Nuclear is fine. According to Ron Paul’s book, to replace a single nuclear reactor, you would need enough solar panels and wind turbines to cover the entire state of Connecticutt.

  4. Brad

    By the way, for anyone who was at my Rotary meeting today (and since there were a couple of hundred people there, you could be one of them)…

    Robert Goings said during Health and Happiness that he had been talking to me before the meeting, and that he asked me for material, and that I said, “Well, there’s that Anthony Weiner thing…”

    Not quite. What I said was, “You’ll notice that everyone is talking about that Weiner thing. That indicates that there’s nothing going on worth talking about.” OK, maybe it wasn’t that succinct when I said it, but that’s essentially what I said.

    He didn’t misquote me exactly; I’m not complaining. He was very busy trying to put together his presentation at the time. I just wanted to get the rest of the thought out there…

  5. bud

    Connecticut is a tiny state. In any event that’s not technically true. We could built wind turbines off the coast that would take up zero land. The ones on land have a small footprint that could easily be integrated into grazing land in states like North Dakota. Nuclear plants require prodigious amounts of water for cooling. Plus they require a non-renewable resource that, like oil, has to be imported. Of course the damn things are incredibly dangereous and extremely costly. I’m sure Mr. Paul would gladly eliminate “costly” federal regulations to bring down the cost.

  6. bud

    Paul’s statement about the wind turbines in CT didn’t seem right so I did some calculations. A typical nuclear power plant produces about 1,000 Megawatts of electricity. The largest wind turbines produce about 5 meg with future designs able to generate about 10. Of course they only produce electricity about half or less of the time compared to a nuke that will produce about 90% of the time. So let’s assume that the 10 meg wind turbines pan out and ultimately produce at the effective rate of 4 meg. It would take about 225 of these monsters to generate the same amount of power as one nuclear reactor. You can easily build one of these on a square mile of windy land in Texas or North Dakota. If the 10 meg turbines don’t work out then double that to 450 miles for the proven 5 meg turbine. According to WIKI CT has a land area of 5,543 square miles. Seems like Paul is relying on outdated information about the capabilities of wind turbines. As they grow in size and efficiency they will generate a greater share of electricity in the U.S. and the world. We are rapidly approaching 2% of the nations electrical production using wind. That compares to 19% for nuclear. We’ve got a long way to go but it seems like the “answer my friend is blowing in the wind”.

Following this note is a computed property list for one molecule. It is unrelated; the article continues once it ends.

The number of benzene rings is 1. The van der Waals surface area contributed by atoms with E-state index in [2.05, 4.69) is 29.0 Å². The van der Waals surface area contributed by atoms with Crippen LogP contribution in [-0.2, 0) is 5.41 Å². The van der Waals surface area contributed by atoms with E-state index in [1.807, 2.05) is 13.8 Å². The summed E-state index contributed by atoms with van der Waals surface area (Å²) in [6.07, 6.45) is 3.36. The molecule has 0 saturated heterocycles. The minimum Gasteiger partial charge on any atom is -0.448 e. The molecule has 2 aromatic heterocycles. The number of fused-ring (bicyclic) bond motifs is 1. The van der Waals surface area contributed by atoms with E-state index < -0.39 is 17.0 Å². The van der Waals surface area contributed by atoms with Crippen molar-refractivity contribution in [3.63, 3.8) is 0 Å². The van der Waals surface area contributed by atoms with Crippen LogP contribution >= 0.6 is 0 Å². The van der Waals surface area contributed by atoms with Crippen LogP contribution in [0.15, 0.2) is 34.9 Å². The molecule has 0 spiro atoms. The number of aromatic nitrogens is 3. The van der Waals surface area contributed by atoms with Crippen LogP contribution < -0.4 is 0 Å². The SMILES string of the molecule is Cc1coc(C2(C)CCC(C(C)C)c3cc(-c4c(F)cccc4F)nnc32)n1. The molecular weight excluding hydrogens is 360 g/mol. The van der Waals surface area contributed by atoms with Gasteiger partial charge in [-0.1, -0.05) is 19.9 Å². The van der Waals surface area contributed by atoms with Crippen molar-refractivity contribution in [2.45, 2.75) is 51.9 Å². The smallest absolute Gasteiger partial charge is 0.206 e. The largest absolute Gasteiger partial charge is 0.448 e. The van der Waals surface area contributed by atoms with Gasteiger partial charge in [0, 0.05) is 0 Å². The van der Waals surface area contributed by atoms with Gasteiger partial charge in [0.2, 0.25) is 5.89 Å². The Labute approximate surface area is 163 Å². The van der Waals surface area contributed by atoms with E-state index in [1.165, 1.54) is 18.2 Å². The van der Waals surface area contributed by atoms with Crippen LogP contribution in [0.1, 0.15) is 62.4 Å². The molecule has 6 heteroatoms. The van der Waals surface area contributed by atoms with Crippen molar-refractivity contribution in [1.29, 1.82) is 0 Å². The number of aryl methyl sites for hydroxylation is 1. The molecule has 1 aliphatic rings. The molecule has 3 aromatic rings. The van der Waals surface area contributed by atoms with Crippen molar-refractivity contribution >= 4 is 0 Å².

7. Brad

    A few minutes ago, I tried to restart my “Virtual Front Page” feature… but you know what? There ISN’T much going on today that would be front-page worthy. Which is why we keep hearing about this Weiner thing, and Sarah Palin’s emails, and the “big debate” tonight between GOP presidential candidates, which increasingly seems like an exercise in futility…

    OK there is this story — “BERLIN — Germany, which declined to participate in the NATO air campaign against Libya, on Monday recognized the opposition National Transitional Council as the legitimate representative of Libya, Foreign Minister Guido Westerwelle said during a visit to the rebel capital of Benghazi.”

    THAT’S pretty significant. But there’s not a whole lot else going on…

    I know what you’re thinking… the German foreign minister is named “Guido”?…